by Lee Lawrence
Don't let the sound of the place's name--Wurst Bar--fool you. It's not the worst spot; it's not even a bad one. In fact, the Wurst Bar, located on Cross St. in Ypsilanti, is a surprisingly good neighborhood restaurant inside a campy campus sports bar.
The scene changes, depending on the time of day and the day of the week. At one late-winter Friday lunch the bartender and I were the only females in the place, the tables populated by burly guys with beards and bellies, fleece and flannel. For much of a leisurely Sunday lunch, my family sat alone until we were eventually joined by two or three quiet couples. After high winds left the area without electricity for two days, the bar served a limited menu to an eclectic Saturday night crowd of all ages and affiliations. Tuesday night bingo brings in EMU students, a convention of kids with artificially elongated earlobes and tattooed figures crawling up their necks and down their arms onto fingers that play with smartphones, and Wednesday is a crowded Trivia Night after 8. The scene can be as diverting as the food, though the room--despite its tomato-red chandeliers and antler pendants, semi-circular booths, and high-top tables--feels a bit more warehouse-y than warm and inviting.
A noun rather than an adjective, the bar's name reflects its menu's focus--sausage. Made in-house, these links, whether traditional or exotic, are seriously good. Although I didn't sample all the many possibilities, each one I tried proved well made and uniquely seasoned, from the delicate rabbit and fig link to the robust duck and turkey option. A special "umami" bratwurst evoked the Asian accents of oyster and fish sauces, while the spicy Italian underlined bold, full flavors, as also did the North African-inflected bison-and-lamb merguez. Surprising me with its rich, juicy savor, heavily flecked with coriander seed, the poached PBR (as in Pabst Blue Ribbon) bratwurst triumphed as my favorite sausage. I don't think I've had a better
The sausages don't come unadorned. You choose a brioche or pretzel bun, made by Zingerman's Bakehouse, and as many as you like of their house-made toppings--crunchy sauerkraut, kimchi-kraut, sauteed onions or peppers, and spicy pepper relish. All are delicious. For condiments, lines of mustards march down the tables. To accompany your sausage, you can order regular or sweet potato tater tots, or a mix of both. Though not made in-house, the tots are still a fun alternative to fries or chips, but skip the cinnamon-spiced marshmallow fluff that tags along with the sweet potato ones; even my sister, a connoisseur of gunked-up sweet potato casseroles, found it too dessert-like.
Absolutely ask about the day's salad. I hadn't expected much in the way of greens at a bar, but we enjoyed two well-conceived and -executed salads at the Wurst. The first, shredded romaine with beets, grapefruit, and goat cheese, was light and refreshing; the other, the same lettuce with toasted pecans, breadcrumbs, and a creamy garlic dressing, simultaneously stimulated and satiated the appetite. I wish more of the area's higher-end restaurants offered such inventive salads. My only complaint concerned how they were served, in small cardboard boats rather than on real plates, making them awkward to eat.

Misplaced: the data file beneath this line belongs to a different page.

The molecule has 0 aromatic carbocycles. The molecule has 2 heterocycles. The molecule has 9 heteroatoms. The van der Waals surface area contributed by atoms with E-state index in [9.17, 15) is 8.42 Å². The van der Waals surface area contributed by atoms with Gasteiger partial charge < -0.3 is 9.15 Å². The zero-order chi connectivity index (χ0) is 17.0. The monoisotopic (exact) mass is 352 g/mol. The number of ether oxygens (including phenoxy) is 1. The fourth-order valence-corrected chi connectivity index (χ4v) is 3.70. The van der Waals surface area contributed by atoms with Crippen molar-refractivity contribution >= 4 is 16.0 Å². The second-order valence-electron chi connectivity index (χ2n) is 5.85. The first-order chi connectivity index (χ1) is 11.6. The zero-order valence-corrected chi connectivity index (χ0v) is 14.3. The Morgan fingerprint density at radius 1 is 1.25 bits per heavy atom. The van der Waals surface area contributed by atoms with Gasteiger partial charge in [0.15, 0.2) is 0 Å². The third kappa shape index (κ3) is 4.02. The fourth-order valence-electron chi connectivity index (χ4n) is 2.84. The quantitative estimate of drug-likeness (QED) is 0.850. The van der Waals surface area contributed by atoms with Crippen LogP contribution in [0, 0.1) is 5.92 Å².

For vegetarians, the menu lists two meatless links, and the special board usually posts a vegetarian burger. I confess to ignoring the meatless options, but based on the quality of the other food, I would guess that vegetarians, too, would be happy at the Wurst Bar.
Regular burgers, ground in-house from brisket and short ribs, some with inventive toppings, offer another alternative to sausages. My husband skipped the Nut burger, embellished with cheddar, bacon, and peanut butter, and the Wurst burger, a patty stacked with a brat, instead zooming in on the Southerner, topped with fried green tomato, bacon, and pimento cheese. Oddly, the kitchen doesn't take temperature preferences and cooks all burgers to medium-well. When pressed, the waiter mumbled something
about kitchen efficiency and spiced, well-marbled meat maintaining a juicy patty. Since other busy bars with tiny kitchens--Casey's, Red Hawk--have managed to cook burgers to temperature for years, I hope the Wurst Bar will eventually change its policy and make that tasty Southerner a real winner by cooking it as requested--in our case, to medium-rare.
Every bar should have some snacks, and the Wurst doesn't fail. I'm not sure why--maybe because we were worried about having room for a link afterward--but we never tried the nacho tots or their vegetarian counterpart; judging from the rest of the food, I imagine they would be a great way to soak up a cocktail or several of the artisan beers available. We did try the house-made curry wurst mini-corn dogs--three fat chunks of sausage on sticks encased in a thin, light, crispy cornmeal batter and served with a side of pimento cheese--a new and wonderfully improved rendition of the county fair standard. An order of the corn dogs with a salad could easily suffice for my dinner, finished off with a plate of mochi orbs, sticky rice cake-encased ice cream balls, chewy and creamy. Though not made in-house, they are a clever and luscious bar sweet.
In terms of eating, then, the Wurst Bar might be better known as the Best Bar, at least for us sausage- and burger-lovers. Living in semi-rural Superior Township north of Ypsilanti, my husband and I have often wished for a reliable local joint where we could get a quick, delicious meal with a beer or glass of wine. The Wurst Bar richly satisfies that wish.
705 W. Cross St., Ypsilanti
11 a.m.-2 a.m. daily
Snacks and sides $2.50-$6, wursts and burgers $5.75-$7.
[Originally published in May, 2012.]